What is migraine?
Migraines may cause pulsing pain or a throbbing sensation and is usually confined to one side of the head. It is often accompanied by nausea, vomiting, and hypersensitivity to light and sound. Migraine attacks can cause intense pain for hours or days and can interfere with your daily activities.
Medicines may prevent some types of migraines and make them less painful. A combination of appropriate medications, self-help treatments and lifestyle changes may help.
Migraines – which often begin in childhood, adolescence, or early adulthood – can occur in four phases: prodrome, aura, attack and postdrome. Not everyone who has had a migraine goes through all these stages.
A day or two before a migraine, you may notice subtle changes that warn of an upcoming migraine, including:
- A stiff neck
- Frequent yawning
- Mood changes, from depression to high
- An urgent desire to eat some types of food
- Increased sense of thirst and urge to urinate
For some, aura occurs before or during a migraine. Aura is a reversible symptom of the nervous system. It is usually visual, but it can also involve other disturbances. Each symptom usually starts gradually, increases over several minutes and lasts for 20 to 60 minutes.
Examples of migraine aura include:
- Visual phenomena, such as seeing multiple shapes, bright spots, or flashes of light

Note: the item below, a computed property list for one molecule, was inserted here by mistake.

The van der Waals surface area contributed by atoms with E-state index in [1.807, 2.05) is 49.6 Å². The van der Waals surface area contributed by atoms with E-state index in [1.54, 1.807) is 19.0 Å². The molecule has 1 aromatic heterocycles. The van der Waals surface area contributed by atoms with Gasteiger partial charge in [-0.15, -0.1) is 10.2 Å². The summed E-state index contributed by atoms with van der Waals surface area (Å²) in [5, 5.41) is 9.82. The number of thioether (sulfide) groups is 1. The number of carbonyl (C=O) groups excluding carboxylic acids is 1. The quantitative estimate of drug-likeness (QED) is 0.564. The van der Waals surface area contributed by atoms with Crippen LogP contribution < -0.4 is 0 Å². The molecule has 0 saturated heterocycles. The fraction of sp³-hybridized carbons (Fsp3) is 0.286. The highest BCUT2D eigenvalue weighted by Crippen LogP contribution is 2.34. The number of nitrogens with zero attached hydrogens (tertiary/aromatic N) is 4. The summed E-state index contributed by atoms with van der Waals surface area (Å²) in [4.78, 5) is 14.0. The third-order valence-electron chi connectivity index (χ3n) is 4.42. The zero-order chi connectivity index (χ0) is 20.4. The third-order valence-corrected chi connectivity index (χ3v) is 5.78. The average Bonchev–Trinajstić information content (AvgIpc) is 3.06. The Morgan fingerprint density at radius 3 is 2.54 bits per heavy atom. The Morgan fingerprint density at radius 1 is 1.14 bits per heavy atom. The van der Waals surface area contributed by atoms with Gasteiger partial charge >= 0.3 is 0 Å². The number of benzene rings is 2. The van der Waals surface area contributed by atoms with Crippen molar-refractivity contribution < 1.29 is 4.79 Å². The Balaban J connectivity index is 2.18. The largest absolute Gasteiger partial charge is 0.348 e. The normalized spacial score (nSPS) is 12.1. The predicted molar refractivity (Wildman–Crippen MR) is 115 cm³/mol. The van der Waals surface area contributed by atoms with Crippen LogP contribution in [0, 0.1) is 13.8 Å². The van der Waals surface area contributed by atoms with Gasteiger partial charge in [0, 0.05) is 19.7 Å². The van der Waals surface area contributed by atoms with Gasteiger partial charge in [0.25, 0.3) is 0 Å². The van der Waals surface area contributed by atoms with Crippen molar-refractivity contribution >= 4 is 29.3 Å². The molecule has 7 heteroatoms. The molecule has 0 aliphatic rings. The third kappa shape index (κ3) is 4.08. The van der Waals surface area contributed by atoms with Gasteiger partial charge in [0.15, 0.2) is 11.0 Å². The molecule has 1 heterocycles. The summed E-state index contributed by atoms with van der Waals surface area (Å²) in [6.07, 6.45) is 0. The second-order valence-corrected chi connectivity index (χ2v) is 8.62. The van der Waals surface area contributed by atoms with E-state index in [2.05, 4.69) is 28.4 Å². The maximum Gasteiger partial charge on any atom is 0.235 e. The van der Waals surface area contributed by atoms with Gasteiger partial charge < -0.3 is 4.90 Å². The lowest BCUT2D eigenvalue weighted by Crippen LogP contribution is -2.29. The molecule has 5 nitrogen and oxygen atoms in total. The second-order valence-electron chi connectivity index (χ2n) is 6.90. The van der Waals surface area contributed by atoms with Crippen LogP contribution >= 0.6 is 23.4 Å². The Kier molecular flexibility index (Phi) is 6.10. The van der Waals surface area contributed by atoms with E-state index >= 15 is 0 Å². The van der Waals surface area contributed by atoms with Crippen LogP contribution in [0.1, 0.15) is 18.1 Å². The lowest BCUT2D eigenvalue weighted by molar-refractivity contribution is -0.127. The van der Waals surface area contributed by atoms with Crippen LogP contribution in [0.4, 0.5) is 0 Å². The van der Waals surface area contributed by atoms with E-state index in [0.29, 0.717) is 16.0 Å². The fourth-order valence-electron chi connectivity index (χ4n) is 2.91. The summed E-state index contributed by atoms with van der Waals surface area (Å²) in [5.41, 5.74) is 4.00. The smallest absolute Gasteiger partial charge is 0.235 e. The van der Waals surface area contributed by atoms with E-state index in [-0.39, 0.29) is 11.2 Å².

- Vision loss
- Difficulty speaking
- Hearing noises or music
- Feeling of pricking needles and pins in an arm or leg
- Weakness or numbness in the face or one side of it
- Shaking movements or other involuntary movements
Migraine headaches usually last 4 to 72 hours unless treated. The number of times migraines occur varies from person to person. Migraines may be rare or frequent several times a month.
Migraines may include:
- Pain on one side of your head, but often on both sides
- Pulsing or throbbing pain
- Sensitivity to light and sound, and sometimes to smells and touch
- Nausea and vomiting
After a migraine, you may feel exhausted, confused and out of focus for a day. While some people reported feeling elated. A sudden movement of the brain may bring back pain for a short time.
Although the exact cause of migraine is still unknown, genetics and environmental factors appear to play a role.
Changes in the brainstem and its synapses with the trigeminal nerve, a primary pathway for pain, may be involved. So, an imbalance of brain chemicals – including serotonin, which helps regulate pain in your nervous system.
Researchers are studying the role of serotonin in treating migraine. Other neurotransmitters play a role in migraine pain, including calcitonin gene-related peptide (CGRP).
There are several migraine triggers, including:
- Hormonal changes in women. Fluctuations in the estrogen hormone, such as before or during menstrual periods, pregnancy and menopause, seem to cause headaches for many women. Hormonal medications, such as oral contraceptives and hormone replacement therapy, can worsen migraines. However, some women find that migraines occur less frequently when taking these medications.
- Drinks. These drinks include alcohol and coffee.
- Stress. Stress at work or at home can cause migraine.
- Sensory stimuli. Bright lights and sunlight can trigger migraines, as can loud noises and strong odors, including perfumes, paint thinners, negative smoking, and others.
- Sleep changes. Lack of sleep, getting too much sleep can trigger migraines in some people.